Now comes news that the owner of the property — an LLC with an office in Nashville, Tennessee — has filed an affidavit with Westport’s Planning and Zoning Department. The owner acknowledges and affirms that “any and all commercial uses of the premises at 233 Hillspoint Road have been irrevocably abandoned and discontinued.”

In other words, any chances for a new restaurant — grandfathered in as a pre-existing condition — has been killed. Now, and in perpetuity.

Before it was Positano, 233 Hillspoint Road was several other restaurants (including, most notably, Cafe de la Plage). But before THAT it was a grocery store. Among its names: Beach Food Mart, and Joe's.

Before it was Positano, 233 Hillspoint Road was several other restaurants (including, most notably, Cafe de la Plage). But before THAT it was a grocery store. Among its names: Beach Food Mart (above), and Joe’s.

So what happens next?

The property is back on the market. It’s listed as “A Generational Waterfront Opportunity.”

Potential buyers have a chance to “build and live directly on Compo Cove Beach’s [sic] most unique [sic] lot with spectacular Long Island Sound views.” The land “is now available for a luxury private home to be built.”

Buyers can enjoy “the most beautiful expansive water views, spectacular sunrises and sunsets” (those sunsets might be tough, since the listing notes it is an “east facing property”, and Compo Hill is a substantial obstruction to the west).

This photo from the real estate listing shows the current footprint of the former restaurant (center). The yellow line shows the property boundaries.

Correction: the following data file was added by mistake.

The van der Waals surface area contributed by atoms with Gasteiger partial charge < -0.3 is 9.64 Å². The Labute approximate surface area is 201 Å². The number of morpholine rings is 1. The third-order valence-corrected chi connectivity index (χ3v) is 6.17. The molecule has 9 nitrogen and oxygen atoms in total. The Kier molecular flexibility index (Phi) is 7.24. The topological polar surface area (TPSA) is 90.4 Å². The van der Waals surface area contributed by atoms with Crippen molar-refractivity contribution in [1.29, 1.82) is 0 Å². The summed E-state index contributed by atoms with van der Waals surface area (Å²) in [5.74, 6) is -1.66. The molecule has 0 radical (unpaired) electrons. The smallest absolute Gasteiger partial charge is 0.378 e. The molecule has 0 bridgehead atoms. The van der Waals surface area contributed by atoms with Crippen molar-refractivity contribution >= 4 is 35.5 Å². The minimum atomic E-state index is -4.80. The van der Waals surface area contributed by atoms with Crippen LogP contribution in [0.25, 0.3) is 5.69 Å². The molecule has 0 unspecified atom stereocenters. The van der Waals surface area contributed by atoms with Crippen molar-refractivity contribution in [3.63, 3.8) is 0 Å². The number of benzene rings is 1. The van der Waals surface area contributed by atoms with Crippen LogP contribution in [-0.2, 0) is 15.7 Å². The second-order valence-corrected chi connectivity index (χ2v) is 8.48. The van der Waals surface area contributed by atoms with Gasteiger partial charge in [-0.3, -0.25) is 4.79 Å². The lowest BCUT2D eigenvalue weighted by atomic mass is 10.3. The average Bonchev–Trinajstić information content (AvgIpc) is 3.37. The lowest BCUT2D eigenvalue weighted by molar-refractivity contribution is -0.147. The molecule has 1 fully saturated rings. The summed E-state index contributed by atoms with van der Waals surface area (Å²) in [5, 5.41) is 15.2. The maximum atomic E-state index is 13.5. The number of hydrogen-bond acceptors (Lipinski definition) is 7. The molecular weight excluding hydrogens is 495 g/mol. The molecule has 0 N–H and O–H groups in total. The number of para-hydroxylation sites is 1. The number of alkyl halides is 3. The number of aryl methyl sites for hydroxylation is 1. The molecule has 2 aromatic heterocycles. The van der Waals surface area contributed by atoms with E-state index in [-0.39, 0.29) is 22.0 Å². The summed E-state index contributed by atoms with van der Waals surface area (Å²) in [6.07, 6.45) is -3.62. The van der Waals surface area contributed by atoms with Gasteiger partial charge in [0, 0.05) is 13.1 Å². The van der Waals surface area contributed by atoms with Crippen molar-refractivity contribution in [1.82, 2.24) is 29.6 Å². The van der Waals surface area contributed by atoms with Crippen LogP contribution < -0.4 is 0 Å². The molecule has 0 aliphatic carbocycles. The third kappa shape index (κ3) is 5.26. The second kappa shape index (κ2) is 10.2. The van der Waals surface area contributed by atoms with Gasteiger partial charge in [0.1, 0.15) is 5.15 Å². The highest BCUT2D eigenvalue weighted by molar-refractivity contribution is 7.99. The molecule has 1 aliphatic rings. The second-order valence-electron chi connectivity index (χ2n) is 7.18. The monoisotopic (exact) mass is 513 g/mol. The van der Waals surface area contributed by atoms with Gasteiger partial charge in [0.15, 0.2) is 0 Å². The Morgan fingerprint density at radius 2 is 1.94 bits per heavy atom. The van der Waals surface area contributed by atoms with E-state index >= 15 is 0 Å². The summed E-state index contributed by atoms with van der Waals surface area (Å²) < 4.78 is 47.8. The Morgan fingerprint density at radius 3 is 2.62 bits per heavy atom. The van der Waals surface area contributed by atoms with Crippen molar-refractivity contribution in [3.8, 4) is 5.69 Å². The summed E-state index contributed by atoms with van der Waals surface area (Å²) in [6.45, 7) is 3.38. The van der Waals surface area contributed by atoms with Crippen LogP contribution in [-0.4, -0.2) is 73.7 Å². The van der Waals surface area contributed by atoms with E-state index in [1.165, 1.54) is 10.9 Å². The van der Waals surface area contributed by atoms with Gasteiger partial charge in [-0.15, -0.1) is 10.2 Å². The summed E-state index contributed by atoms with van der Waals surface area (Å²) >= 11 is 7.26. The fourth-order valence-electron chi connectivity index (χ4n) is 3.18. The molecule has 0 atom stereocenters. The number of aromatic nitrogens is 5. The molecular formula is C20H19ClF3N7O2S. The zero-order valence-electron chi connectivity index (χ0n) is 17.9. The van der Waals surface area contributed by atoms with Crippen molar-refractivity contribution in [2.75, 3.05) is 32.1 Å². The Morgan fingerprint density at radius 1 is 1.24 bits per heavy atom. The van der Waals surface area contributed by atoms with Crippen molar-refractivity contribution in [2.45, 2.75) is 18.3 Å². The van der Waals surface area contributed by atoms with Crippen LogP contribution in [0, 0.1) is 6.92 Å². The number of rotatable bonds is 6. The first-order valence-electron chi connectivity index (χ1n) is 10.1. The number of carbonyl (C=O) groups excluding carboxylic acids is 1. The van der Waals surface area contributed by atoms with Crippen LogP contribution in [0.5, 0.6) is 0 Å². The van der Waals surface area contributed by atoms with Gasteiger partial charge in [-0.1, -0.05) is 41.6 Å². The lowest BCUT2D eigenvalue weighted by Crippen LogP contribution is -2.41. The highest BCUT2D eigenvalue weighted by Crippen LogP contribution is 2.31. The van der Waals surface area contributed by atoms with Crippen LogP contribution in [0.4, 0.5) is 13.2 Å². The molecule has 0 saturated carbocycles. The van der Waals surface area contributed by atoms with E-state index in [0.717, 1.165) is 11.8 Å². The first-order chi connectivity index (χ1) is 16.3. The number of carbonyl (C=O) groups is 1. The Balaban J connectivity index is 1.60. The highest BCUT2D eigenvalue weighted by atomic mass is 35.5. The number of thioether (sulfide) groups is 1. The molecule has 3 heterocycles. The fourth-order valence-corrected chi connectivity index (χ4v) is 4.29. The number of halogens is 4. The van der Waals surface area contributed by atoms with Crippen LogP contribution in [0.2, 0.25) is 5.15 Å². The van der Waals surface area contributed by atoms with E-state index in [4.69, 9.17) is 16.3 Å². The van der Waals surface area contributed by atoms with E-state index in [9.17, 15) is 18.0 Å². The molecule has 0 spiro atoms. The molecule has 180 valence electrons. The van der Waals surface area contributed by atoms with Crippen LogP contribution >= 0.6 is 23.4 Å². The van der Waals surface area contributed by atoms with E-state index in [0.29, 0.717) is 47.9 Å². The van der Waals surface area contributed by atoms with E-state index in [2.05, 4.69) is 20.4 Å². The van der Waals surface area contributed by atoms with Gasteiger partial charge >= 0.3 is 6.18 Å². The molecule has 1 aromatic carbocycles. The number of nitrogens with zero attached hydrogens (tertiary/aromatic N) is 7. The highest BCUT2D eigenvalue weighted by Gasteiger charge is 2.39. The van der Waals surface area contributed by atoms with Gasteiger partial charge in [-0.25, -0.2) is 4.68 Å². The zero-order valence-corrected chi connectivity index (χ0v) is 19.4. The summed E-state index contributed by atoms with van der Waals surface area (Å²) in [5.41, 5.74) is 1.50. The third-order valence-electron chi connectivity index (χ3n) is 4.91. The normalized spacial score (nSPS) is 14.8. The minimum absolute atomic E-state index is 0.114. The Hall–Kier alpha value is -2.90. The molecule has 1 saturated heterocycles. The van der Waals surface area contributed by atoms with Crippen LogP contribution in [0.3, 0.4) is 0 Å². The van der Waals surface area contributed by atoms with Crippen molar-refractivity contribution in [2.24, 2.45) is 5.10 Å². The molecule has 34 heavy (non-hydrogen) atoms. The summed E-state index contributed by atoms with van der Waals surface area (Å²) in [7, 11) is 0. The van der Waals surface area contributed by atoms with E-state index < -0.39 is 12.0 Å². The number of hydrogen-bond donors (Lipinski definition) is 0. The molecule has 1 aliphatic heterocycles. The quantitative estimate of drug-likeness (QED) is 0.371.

This photo from the real estate listing shows the current footprint of the former restaurant (center). The yellow line shows the property boundaries. Click on or hover over to enlarge.

The listing continues:

Enjoy the ever-changing tides and light, the shore birds, and the tranquility that exists with living right on the beach. With no neighbor to your right,  it’s like having your own front row seat to the best Long Island Sound offers — sunbathing, swimming, fishing boating…

Seize this opportunity to create your own magnificent custom home for the first time ever on this site.

The cost?

A mere $4,500,000.

But wait! There’s more!

Elvira’s — diagonally across Hillspoint from #233 — continues to be on the market too. There’s been no sale yet, but word on the soon-to-drastically-change street is that it may not remain a grocery store/ community center.

All of which is food for thought.

A good place to think about it is at the Sherwood Mill Pond Preserve.

You know — where for nearly a century, Allen’s Clam House used to be.

Old Mill Restaurant Battles: The Back Story

Friday’s “06880” post on the benefits and drawbacks of a restaurant in the residential Old Mill neighborhood noted that 4 years ago, area residents opposed Positano’s owners plan to add 4 tables of outdoor dining at the site.

Several commenters pointed out that before Positano, Cafe de la Plage enjoyed a long and storied run as a beachside dining spot. Sally Kellogg Deegan remembered a restaurant called Leo Williams in the 1940s.

She’s exactly right. But there’s a lot more to the tale than that. And it involves the same issue that Positano faced decades later: neighbors.

The Bridgeport Post of August 21, 1954 ran this headline: “‘Fed Up With Town,’ Says Restaurateur Leo Williams in Quitting Westport.”

The story begins:

Leo Williams’ restaurant, a landmark at Old Mill Beach since 1945, will change owners on or about October 1 as the result of a zoning feud between the proprietor and the town.

Ired by what he termed the ‘petty complaints of jealous neighbors,’ Williams and his partner, Fred Wittenberger, moved to Essex, where they purchased a colonial mansion.

In 1945, Williams had taken over the Old Mill restaurant. Officials granted permission to build a screened-in porch, on land that partly encroached on town property.

Leo Williams' Old Mill Restaurant, in 1954. The screened-in porch can be seen on the right. (Photo/Bridgeport Post)